Bloody unelected Brussels bureaucrats, right? It’s common knowledge that the EU system is notoriously lacking in democracy. The biggest secret that national-level political elites have is that they are largely at fault. The EU system in itself would allow for a lot more ‘democracy’ than what we currently have, if only national-level parties made certain choices. What’s even better is that parties across Europe will be offered a chance to do so in the upcoming months. In fact, they will be given a clear-cut choice: more European democracy, or less.
National-level parties will have to decide how they incorporate their Europarties’ campaign points and Spitzenkandidat in their programmes. They will also have to decide how to go about their Commissioner game. In these decision-making processes, rejecting a more democratic Europe will, if made, be a conscious choice. If after 2019 Europe is no more democratic than what it is now, it’s because national-level parties wanted it that way.
Follow your Europarty’s campaign
The first democratic choice a national-level party can make is to promote the top candidate of its Europarty and align with the top candidate’s talking points. We remember how in 2014 the Spitzenkandidaten system was hailed as a victory for European democracy. Finally, the people decide who should lead the European Commission! Despite
David Cameron and Viktor Orbán’s objections, the system was eventually successful. However, because national-level parties refused to give sufficient prominence to their respective Europarties’ campaign priorities and to use their lead candidates as figureheads, the success was a moderated one. In 2014, fewer than a quarter of Europeans surveyed in 15 countries could name any Spitzenkandidat. Had national-level party executives so wanted, the situation would have been different.
Now, perhaps the top candidate is so different from the national-level party that campaigning on European-level themes would amount to a betrayal of the party ideology. To prevent that from happening, however, a party has the chance to provide input to the European level about its preferences well in advance. In the event of fundamental divergence, a national-level party should, of course, reconsider its European affiliation. Who is scared of enunciating their Europarty’s policies or hides the party candidate from public view can be accused of not “telling it like it is”, and for good reason.
If elected, candidates for the European Parliament will be working within a Europe-wide party group under the leadership of a group leader. Accepting leadership from the European level before the election already would be both logical and honest to the electorate. Conversely, not accepting it easily comes across as dishonest.
Nominate your Commissioner candidate for election in 2019
The second choice for any party dreaming of sending a Commissioner to Brussels would be to ensure that the person they are thinking of will stand for European Parliament in 2019. It is perfectly possible for an elected MEP to become a Commissioner, as was illustrated by Mariya Gabriel’s move from the Parliament to the Commission after Kristalina Georgieva’s departure from the Bulgarian Commissioner’s seat. If in the Commission starting in 2019, each individual Commissioner has a mandate from the people, no one can call the Commissioners “unelected bureaucrats” anymore.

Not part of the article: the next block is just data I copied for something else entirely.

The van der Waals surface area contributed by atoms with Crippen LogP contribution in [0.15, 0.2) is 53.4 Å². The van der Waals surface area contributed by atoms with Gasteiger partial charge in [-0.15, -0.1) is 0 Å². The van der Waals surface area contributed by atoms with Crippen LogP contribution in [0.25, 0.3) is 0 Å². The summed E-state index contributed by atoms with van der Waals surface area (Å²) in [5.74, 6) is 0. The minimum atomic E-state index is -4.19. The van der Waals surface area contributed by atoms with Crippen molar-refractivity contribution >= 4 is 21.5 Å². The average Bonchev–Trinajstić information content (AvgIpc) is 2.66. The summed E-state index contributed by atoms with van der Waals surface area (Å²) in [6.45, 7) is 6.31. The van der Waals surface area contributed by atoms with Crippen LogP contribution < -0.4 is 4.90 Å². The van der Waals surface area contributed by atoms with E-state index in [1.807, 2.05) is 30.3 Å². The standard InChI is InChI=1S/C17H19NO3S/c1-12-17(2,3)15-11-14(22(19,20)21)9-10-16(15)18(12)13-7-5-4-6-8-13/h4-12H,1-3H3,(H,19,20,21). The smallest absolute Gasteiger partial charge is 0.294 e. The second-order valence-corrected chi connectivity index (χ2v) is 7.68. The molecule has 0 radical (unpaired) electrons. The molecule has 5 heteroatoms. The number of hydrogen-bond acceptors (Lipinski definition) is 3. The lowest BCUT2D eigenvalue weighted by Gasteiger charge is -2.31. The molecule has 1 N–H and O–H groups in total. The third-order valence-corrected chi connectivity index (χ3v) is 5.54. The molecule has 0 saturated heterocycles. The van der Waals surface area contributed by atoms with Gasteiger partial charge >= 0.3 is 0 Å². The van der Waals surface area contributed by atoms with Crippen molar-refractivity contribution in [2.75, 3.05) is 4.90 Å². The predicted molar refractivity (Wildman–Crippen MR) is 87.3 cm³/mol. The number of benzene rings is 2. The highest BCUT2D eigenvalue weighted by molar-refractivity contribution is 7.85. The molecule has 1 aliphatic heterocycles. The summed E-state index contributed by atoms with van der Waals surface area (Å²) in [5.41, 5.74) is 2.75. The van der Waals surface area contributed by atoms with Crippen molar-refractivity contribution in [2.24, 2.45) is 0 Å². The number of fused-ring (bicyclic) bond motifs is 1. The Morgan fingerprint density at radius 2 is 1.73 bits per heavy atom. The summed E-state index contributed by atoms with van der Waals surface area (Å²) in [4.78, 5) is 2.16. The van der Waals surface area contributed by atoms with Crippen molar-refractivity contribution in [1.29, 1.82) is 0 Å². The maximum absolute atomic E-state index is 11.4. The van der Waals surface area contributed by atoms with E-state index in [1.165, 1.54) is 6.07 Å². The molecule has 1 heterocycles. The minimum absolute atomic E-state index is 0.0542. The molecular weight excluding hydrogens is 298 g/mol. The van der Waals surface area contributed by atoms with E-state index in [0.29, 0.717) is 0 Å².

You can see few issues for national-level parties here. Running for the Parliament and being left without a seat would be a major embarrassment for an aspiring Commissioner, making it politically impossible to nominate them. But that is the point – if the people won’t trust you with a seat in the Parliament, why would they think you are qualified to be a Commissioner?
In fact, this should be an easy choice for a party. Being open about its intentions would provide a party with political ammunition. Suppose that the conservatives have named their suggestion for the next Commissioner, and that person was elected, while the social democrats promote a person not standing for the Parliament. It would not be difficult for the conservatives to publicly proclaim that ‘at least their Commissioner would be elected’ and to put the social democratic candidate in disgrace.
European democracy is what national parties make of it
National-level parties are the ones with the most direct reach to the voters. Moreover, what parties do influences media reporting on elections. Both directly and indirectly, national-level parties largely determine what information the electorate gets about politics ahead of elections. After the 2019 election, when a politician accuses the EU of being undemocratic, a wise citizen will ask if they chose to do anything at all to remedy it. National-level party machineries have a surprisingly important role to play in determining the state of European democracy. When the EU is lacking in democracy, they deserve a corresponding portion of the blame.
Footnote : Hobolt, S. (2014), ‘A vote for the President? The role of Spitzenkandidaten in the 2014 European Parliament elections’, Journal of European Public Policy, vol. 21, No 10 pp. 1528–1540. Survey results on page 1536. Knowledge of top candidates was the lowest in the UK where 1.1% could name any candidate, and highest in Luxembourg where 54.7% were able to do so.
This text was originally published as an article on The New Federalist. You can find the original at https://www.thenewfederalist.eu/ep-election-2019-how-national-level-parties-can-make-europe-democratic.